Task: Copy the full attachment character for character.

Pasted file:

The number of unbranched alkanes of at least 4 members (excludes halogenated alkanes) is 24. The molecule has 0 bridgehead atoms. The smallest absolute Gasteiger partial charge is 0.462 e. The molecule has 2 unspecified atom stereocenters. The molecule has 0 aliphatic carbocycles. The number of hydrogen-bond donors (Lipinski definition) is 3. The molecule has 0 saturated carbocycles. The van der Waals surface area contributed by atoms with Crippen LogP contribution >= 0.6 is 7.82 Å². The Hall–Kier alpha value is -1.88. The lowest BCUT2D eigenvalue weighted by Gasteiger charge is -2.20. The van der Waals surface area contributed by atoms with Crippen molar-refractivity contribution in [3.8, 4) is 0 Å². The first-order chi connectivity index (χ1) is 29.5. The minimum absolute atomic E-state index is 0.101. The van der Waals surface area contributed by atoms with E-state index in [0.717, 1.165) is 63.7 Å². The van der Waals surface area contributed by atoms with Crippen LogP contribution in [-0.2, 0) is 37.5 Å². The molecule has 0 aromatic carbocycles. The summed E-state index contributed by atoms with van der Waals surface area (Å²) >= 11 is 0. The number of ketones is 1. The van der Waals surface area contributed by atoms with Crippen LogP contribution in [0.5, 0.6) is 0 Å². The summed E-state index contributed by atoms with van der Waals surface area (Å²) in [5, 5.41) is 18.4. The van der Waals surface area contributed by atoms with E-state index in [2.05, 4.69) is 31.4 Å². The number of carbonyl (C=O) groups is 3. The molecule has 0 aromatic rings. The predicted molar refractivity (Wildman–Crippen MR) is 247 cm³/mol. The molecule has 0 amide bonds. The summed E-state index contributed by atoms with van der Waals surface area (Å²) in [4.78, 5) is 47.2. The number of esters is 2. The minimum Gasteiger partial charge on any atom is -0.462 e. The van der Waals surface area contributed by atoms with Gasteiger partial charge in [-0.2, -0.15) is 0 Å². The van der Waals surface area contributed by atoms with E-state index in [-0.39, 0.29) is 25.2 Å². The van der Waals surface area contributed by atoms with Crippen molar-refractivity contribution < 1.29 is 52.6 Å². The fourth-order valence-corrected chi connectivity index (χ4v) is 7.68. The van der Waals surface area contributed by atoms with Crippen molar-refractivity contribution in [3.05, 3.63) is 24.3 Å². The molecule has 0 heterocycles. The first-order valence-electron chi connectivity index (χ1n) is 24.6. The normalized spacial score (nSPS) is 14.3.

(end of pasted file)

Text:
The number of unbranched alkanes of at least 4 members (excludes halogenated alkanes) is 24. The molecule has 0 bridgehead atoms. The smallest absolute Gasteiger partial charge is 0.462 e. The molecule has 2 unspecified atom stereocenters. The molecule has 0 aliphatic carbocycles. The number of hydrogen-bond donors (Lipinski definition) is 3. The molecule has 0 saturated carbocycles. The van der Waals surface area contributed by atoms with Crippen LogP contribution >= 0.6 is 7.82 Å². The Hall–Kier alpha value is -1.88. The lowest BCUT2D eigenvalue weighted by Gasteiger charge is -2.20. The van der Waals surface area contributed by atoms with Crippen molar-refractivity contribution in [3.8, 4) is 0 Å². The first-order chi connectivity index (χ1) is 29.5. The minimum absolute atomic E-state index is 0.101. The van der Waals surface area contributed by atoms with E-state index in [0.717, 1.165) is 63.7 Å². The van der Waals surface area contributed by atoms with Crippen LogP contribution in [-0.2, 0) is 37.5 Å². The molecule has 0 aromatic carbocycles. The summed E-state index contributed by atoms with van der Waals surface area (Å²) >= 11 is 0. The number of ketones is 1. The van der Waals surface area contributed by atoms with Crippen LogP contribution in [0.5, 0.6) is 0 Å². The summed E-state index contributed by atoms with van der Waals surface area (Å²) in [5, 5.41) is 18.4. The van der Waals surface area contributed by atoms with E-state index in [2.05, 4.69) is 31.4 Å². The number of carbonyl (C=O) groups is 3. The molecule has 0 aromatic rings. The predicted molar refractivity (Wildman–Crippen MR) is 247 cm³/mol. The molecule has 0 amide bonds. The summed E-state index contributed by atoms with van der Waals surface area (Å²) in [4.78, 5) is 47.2. The number of esters is 2. The minimum Gasteiger partial charge on any atom is -0.462 e. The van der Waals surface area contributed by atoms with Gasteiger partial charge in [-0.2, -0.15) is 0 Å². The van der Waals surface area contributed by atoms with E-state index in [-0.39, 0.29) is 25.2 Å². The van der Waals surface area contributed by atoms with Crippen molar-refractivity contribution < 1.29 is 52.6 Å². The fourth-order valence-corrected chi connectivity index (χ4v) is 7.68. The van der Waals surface area contributed by atoms with Crippen molar-refractivity contribution in [3.05, 3.63) is 24.3 Å². The molecule has 0 heterocycles. The first-order valence-electron chi connectivity index (χ1n) is 24.6. The normalized spacial score (nSPS) is 14.3.